[7] It is the respondent's case that the appellant's officials should have revealed to her two shortcomings in the security system at the branch which were not apparent to a customer. The first is that there was no peripheral or motion detecting device connected to an alarm; the second is that no guard was employed to watch over the branch at night. These are the features of security at the branch that the respondent says the appellant's officials deliberately, or perhaps negligently, withheld from her and which, had she known of them, would have prompted her not to hire the safety deposit box.

[8] I am prepared to assume, though not without some hesitation, that the information about the alarm and the guards can be classed as falling within the exclusive knowledge of the branch officials. My hesitation stems from the fact that information which is, if desired, as readily ascertainable as this was, should not be categorised as exclusive knowledge. ‘Exclusive knowledge’ in this sense is knowledge which is inaccessible to the point where its inaccessibility produces an involuntary reliance on the party possessing the information.(Christie The Law of Contract 4 ed at 322)

[9] Assuming, however, that the information could be characterised as 'exclusive' the question remains whether an honest person in the position of the branch officials would have thought to communicate it to a future depositor. The answer to that question depends upon how an honest person would have assessed the circumstances, and evaluated the duties which they cast upon him, in accordance with the legal convictions of the community (McCann v Goodall Group Operations (Pty) Ltd 1995 (2) SA 718 (C) at 726A-G). I use the expression 'honest person' to denote someone embodying these convictions. Where I speak of a 'customer' I include a future customer.

[10] An honest person in the position of the branch officials would only have thought of revealing details of the manner in which the appellant intended performing its obligations under the contract - the quality of the service which it intended rendering to its customer - if he considered that it might influence the customer's decision to leave her valuables with the branch. This in turn would depend on whether he thought that the appellant's arrangements for the security of safety deposit boxes in its custody were adequate. If this caused him no concern, he would not take the trouble to debate with the respondent the absence of an alarm and of guards at night.

[11] An honest person's concern about the safety of deposit boxes (and his assessment of the measures required to keep them reasonably safe) would have depended in the first place on the level of anxiety about break-ins at banks in 1986. There is only the evidence of the manager of the branch at the time, a Mr Brenkman, who said that burglaries into bank premises were not a major cause for concern; they occurred less frequently than robberies. That is understandable. Forcibly taking money away from people is, I suppose, less troublesome than breaking into a safe, an enterprise for which one would require specialised knowledge and equipment more cumbersome than a 9mm pistol.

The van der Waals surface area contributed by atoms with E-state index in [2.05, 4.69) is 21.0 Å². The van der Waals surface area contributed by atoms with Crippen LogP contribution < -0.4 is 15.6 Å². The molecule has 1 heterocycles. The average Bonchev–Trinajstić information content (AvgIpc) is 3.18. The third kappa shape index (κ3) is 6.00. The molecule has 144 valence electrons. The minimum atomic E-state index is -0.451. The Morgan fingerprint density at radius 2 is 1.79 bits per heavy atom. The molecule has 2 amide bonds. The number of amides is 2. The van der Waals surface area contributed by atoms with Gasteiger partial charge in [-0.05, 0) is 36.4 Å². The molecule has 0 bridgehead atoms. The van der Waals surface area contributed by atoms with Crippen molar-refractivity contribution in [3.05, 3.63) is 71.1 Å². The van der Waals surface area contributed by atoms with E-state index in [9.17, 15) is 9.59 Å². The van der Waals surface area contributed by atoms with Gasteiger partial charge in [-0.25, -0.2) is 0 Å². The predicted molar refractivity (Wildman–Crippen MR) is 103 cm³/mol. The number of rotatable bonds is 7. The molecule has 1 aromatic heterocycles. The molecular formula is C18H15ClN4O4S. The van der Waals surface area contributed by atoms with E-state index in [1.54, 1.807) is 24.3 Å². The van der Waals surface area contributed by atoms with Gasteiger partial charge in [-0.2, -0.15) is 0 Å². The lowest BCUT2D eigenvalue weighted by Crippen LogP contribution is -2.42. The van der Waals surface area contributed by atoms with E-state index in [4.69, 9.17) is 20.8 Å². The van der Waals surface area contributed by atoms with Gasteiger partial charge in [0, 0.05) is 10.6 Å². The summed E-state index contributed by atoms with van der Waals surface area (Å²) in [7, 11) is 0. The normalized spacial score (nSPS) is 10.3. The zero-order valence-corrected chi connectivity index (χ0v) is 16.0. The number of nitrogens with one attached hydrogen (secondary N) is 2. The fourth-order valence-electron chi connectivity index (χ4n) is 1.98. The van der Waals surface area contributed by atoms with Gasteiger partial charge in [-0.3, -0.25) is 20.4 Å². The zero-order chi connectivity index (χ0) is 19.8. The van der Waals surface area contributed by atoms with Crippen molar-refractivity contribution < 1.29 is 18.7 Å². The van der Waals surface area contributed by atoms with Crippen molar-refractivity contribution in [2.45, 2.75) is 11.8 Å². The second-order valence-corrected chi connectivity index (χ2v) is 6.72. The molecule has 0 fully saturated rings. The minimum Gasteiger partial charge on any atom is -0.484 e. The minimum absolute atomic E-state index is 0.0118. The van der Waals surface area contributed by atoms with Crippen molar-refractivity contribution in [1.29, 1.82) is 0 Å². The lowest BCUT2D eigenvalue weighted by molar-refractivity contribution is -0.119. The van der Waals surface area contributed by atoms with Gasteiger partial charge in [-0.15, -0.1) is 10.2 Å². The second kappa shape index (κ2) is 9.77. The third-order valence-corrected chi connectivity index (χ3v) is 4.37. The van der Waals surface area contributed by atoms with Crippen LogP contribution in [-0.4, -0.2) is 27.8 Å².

[12] An honest person's concern for the safety of a customer's property at the branch would also have taken account of the likelihood of burglars successfully attacking the safe in which her deposit box was to be kept. If the safe were impossible to open without a key, and could not be moved, it would obviously not matter whether there was an alarm or a guard at the premises or not. An inviolable safe could have stood on the pavement and its contents would have been perfectly safe. The respondent did not present evidence on the sturdiness of the type of safe used. From the appellant's side we only know that it was very heavy. In addition, the respondent (who had a safe at her business premises) at no stage during the eight years that her jewellery was stored there, expressed any misgivings about the quality of the safe. An honest person would also have known that although the branch premises were not all that difficult to break into, the opening of the safe presented a major obstacle to a thief. It could not be opened without using an explosive charge or a cutting device such as an angle grinder. Either of these methods for securing access to the safe would be very noisy; an angle grinder, moreover, would emit a shower of sparks which might set alight inflammable material nearby and easily attract attention during a cutting operation that in the nature of things had to take time.